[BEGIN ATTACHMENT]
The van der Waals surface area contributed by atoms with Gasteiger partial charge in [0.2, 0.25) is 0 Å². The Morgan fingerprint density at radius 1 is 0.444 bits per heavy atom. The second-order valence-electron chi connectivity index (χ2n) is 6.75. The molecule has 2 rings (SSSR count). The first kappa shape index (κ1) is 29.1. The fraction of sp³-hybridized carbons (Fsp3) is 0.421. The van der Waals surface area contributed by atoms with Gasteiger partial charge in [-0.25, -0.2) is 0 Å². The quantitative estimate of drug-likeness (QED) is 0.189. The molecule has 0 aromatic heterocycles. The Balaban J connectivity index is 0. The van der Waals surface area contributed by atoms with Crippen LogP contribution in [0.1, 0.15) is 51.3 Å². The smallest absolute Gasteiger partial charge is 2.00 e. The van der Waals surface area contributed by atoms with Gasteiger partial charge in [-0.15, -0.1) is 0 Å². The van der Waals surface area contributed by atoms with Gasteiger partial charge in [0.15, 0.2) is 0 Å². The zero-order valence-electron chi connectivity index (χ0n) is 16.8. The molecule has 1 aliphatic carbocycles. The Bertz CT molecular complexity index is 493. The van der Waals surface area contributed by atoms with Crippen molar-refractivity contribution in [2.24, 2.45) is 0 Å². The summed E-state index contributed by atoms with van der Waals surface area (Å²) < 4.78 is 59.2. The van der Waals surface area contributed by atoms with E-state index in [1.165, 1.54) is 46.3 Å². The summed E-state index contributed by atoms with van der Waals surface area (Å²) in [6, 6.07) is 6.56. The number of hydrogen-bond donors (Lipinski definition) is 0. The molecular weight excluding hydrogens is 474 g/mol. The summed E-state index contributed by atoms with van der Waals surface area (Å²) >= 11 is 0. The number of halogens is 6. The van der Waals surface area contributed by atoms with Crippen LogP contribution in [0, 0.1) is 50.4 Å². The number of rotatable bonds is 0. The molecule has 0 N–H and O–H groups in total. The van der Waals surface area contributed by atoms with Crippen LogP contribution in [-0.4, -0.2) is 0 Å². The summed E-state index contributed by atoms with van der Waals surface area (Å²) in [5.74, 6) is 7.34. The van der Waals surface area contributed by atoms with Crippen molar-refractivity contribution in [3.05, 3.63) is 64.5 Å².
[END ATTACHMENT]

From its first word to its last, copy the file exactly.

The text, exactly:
The van der Waals surface area contributed by atoms with Gasteiger partial charge in [0.2, 0.25) is 0 Å². The Morgan fingerprint density at radius 1 is 0.444 bits per heavy atom. The second-order valence-electron chi connectivity index (χ2n) is 6.75. The molecule has 2 rings (SSSR count). The first kappa shape index (κ1) is 29.1. The fraction of sp³-hybridized carbons (Fsp3) is 0.421. The van der Waals surface area contributed by atoms with Gasteiger partial charge in [-0.25, -0.2) is 0 Å². The quantitative estimate of drug-likeness (QED) is 0.189. The molecule has 0 aromatic heterocycles. The Balaban J connectivity index is 0. The van der Waals surface area contributed by atoms with Crippen LogP contribution in [0.1, 0.15) is 51.3 Å². The smallest absolute Gasteiger partial charge is 2.00 e. The van der Waals surface area contributed by atoms with Gasteiger partial charge in [-0.15, -0.1) is 0 Å². The van der Waals surface area contributed by atoms with Gasteiger partial charge in [0.15, 0.2) is 0 Å². The zero-order valence-electron chi connectivity index (χ0n) is 16.8. The molecule has 1 aliphatic carbocycles. The Bertz CT molecular complexity index is 493. The van der Waals surface area contributed by atoms with Crippen molar-refractivity contribution in [2.24, 2.45) is 0 Å². The summed E-state index contributed by atoms with van der Waals surface area (Å²) < 4.78 is 59.2. The van der Waals surface area contributed by atoms with E-state index in [1.165, 1.54) is 46.3 Å². The summed E-state index contributed by atoms with van der Waals surface area (Å²) in [6, 6.07) is 6.56. The number of hydrogen-bond donors (Lipinski definition) is 0. The molecular weight excluding hydrogens is 474 g/mol. The summed E-state index contributed by atoms with van der Waals surface area (Å²) >= 11 is 0. The number of halogens is 6. The van der Waals surface area contributed by atoms with Crippen LogP contribution in [0, 0.1) is 50.4 Å². The number of rotatable bonds is 0. The molecule has 0 N–H and O–H groups in total. The van der Waals surface area contributed by atoms with Crippen LogP contribution in [-0.4, -0.2) is 0 Å². The summed E-state index contributed by atoms with van der Waals surface area (Å²) in [5.74, 6) is 7.34. The van der Waals surface area contributed by atoms with Crippen molar-refractivity contribution in [3.05, 3.63) is 64.5 Å².